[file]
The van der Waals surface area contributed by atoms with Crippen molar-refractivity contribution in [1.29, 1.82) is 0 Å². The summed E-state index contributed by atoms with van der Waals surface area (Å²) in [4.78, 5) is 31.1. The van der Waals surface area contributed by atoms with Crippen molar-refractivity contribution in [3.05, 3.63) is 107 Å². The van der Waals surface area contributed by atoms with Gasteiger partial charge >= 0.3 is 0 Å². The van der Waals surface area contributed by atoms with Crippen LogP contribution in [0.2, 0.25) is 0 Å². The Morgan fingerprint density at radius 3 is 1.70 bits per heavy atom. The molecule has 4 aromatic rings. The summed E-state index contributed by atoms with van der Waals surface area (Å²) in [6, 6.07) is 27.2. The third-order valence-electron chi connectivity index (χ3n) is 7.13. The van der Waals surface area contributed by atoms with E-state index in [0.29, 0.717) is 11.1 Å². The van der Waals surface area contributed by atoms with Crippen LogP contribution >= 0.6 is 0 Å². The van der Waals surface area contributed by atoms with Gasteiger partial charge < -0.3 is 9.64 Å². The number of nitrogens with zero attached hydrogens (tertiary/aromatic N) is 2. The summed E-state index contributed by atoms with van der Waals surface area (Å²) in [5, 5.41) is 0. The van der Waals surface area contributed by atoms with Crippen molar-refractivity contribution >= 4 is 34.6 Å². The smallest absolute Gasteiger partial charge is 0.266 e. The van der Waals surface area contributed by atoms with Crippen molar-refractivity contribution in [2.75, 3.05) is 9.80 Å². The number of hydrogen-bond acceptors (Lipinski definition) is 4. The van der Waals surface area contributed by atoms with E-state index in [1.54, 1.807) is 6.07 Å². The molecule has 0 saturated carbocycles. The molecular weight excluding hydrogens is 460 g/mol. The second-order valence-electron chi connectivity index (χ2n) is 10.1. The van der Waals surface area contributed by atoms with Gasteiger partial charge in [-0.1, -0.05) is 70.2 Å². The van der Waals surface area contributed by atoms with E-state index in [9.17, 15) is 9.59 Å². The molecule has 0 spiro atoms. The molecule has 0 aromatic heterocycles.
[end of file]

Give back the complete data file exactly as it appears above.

The van der Waals surface area contributed by atoms with Crippen molar-refractivity contribution in [1.29, 1.82) is 0 Å². The summed E-state index contributed by atoms with van der Waals surface area (Å²) in [4.78, 5) is 31.1. The van der Waals surface area contributed by atoms with Crippen molar-refractivity contribution in [3.05, 3.63) is 107 Å². The van der Waals surface area contributed by atoms with Gasteiger partial charge >= 0.3 is 0 Å². The van der Waals surface area contributed by atoms with Crippen LogP contribution in [0.2, 0.25) is 0 Å². The Morgan fingerprint density at radius 3 is 1.70 bits per heavy atom. The molecule has 4 aromatic rings. The summed E-state index contributed by atoms with van der Waals surface area (Å²) in [6, 6.07) is 27.2. The third-order valence-electron chi connectivity index (χ3n) is 7.13. The van der Waals surface area contributed by atoms with E-state index in [0.29, 0.717) is 11.1 Å². The van der Waals surface area contributed by atoms with Crippen LogP contribution >= 0.6 is 0 Å². The van der Waals surface area contributed by atoms with Gasteiger partial charge < -0.3 is 9.64 Å². The number of nitrogens with zero attached hydrogens (tertiary/aromatic N) is 2. The summed E-state index contributed by atoms with van der Waals surface area (Å²) in [5, 5.41) is 0. The van der Waals surface area contributed by atoms with Crippen molar-refractivity contribution >= 4 is 34.6 Å². The smallest absolute Gasteiger partial charge is 0.266 e. The van der Waals surface area contributed by atoms with Crippen molar-refractivity contribution in [2.75, 3.05) is 9.80 Å². The number of hydrogen-bond acceptors (Lipinski definition) is 4. The van der Waals surface area contributed by atoms with E-state index in [1.54, 1.807) is 6.07 Å². The molecule has 0 saturated carbocycles. The molecular weight excluding hydrogens is 460 g/mol. The second-order valence-electron chi connectivity index (χ2n) is 10.1. The van der Waals surface area contributed by atoms with Gasteiger partial charge in [-0.1, -0.05) is 70.2 Å². The van der Waals surface area contributed by atoms with E-state index in [9.17, 15) is 9.59 Å². The molecule has 0 spiro atoms. The molecule has 0 aromatic heterocycles.